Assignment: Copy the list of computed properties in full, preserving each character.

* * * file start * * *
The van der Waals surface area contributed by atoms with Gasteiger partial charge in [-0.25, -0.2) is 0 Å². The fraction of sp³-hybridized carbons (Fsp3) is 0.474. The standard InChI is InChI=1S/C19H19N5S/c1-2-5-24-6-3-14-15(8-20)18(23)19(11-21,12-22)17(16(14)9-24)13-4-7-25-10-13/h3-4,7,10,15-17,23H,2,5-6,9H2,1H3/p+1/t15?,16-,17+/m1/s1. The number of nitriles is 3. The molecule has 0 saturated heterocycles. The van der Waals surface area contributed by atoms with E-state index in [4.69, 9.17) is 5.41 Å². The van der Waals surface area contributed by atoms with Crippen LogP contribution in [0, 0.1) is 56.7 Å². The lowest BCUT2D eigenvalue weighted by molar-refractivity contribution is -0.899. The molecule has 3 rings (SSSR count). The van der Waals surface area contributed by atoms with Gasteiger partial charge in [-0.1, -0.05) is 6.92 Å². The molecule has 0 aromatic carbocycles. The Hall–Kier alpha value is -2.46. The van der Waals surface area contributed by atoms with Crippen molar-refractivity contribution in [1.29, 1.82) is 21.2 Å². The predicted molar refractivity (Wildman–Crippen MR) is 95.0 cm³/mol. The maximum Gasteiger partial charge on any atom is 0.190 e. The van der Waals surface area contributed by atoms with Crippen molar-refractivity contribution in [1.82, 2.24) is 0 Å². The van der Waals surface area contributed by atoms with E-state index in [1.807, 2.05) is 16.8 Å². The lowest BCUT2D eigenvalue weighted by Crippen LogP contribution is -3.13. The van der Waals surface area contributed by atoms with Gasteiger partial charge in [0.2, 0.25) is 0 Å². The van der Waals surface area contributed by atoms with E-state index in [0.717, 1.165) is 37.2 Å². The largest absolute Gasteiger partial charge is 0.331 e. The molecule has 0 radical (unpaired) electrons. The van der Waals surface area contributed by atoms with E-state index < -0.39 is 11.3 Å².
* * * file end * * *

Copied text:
The van der Waals surface area contributed by atoms with Gasteiger partial charge in [-0.25, -0.2) is 0 Å². The fraction of sp³-hybridized carbons (Fsp3) is 0.474. The standard InChI is InChI=1S/C19H19N5S/c1-2-5-24-6-3-14-15(8-20)18(23)19(11-21,12-22)17(16(14)9-24)13-4-7-25-10-13/h3-4,7,10,15-17,23H,2,5-6,9H2,1H3/p+1/t15?,16-,17+/m1/s1. The number of nitriles is 3. The molecule has 0 saturated heterocycles. The van der Waals surface area contributed by atoms with E-state index in [4.69, 9.17) is 5.41 Å². The van der Waals surface area contributed by atoms with Crippen LogP contribution in [0, 0.1) is 56.7 Å². The lowest BCUT2D eigenvalue weighted by molar-refractivity contribution is -0.899. The molecule has 3 rings (SSSR count). The van der Waals surface area contributed by atoms with Gasteiger partial charge in [-0.1, -0.05) is 6.92 Å². The molecule has 0 aromatic carbocycles. The Hall–Kier alpha value is -2.46. The van der Waals surface area contributed by atoms with Crippen molar-refractivity contribution in [1.29, 1.82) is 21.2 Å². The predicted molar refractivity (Wildman–Crippen MR) is 95.0 cm³/mol. The maximum Gasteiger partial charge on any atom is 0.190 e. The van der Waals surface area contributed by atoms with Crippen molar-refractivity contribution in [1.82, 2.24) is 0 Å². The van der Waals surface area contributed by atoms with E-state index in [1.807, 2.05) is 16.8 Å². The lowest BCUT2D eigenvalue weighted by Crippen LogP contribution is -3.13. The van der Waals surface area contributed by atoms with Gasteiger partial charge in [0.2, 0.25) is 0 Å². The van der Waals surface area contributed by atoms with E-state index in [0.717, 1.165) is 37.2 Å². The largest absolute Gasteiger partial charge is 0.331 e. The molecule has 0 radical (unpaired) electrons. The van der Waals surface area contributed by atoms with E-state index < -0.39 is 11.3 Å².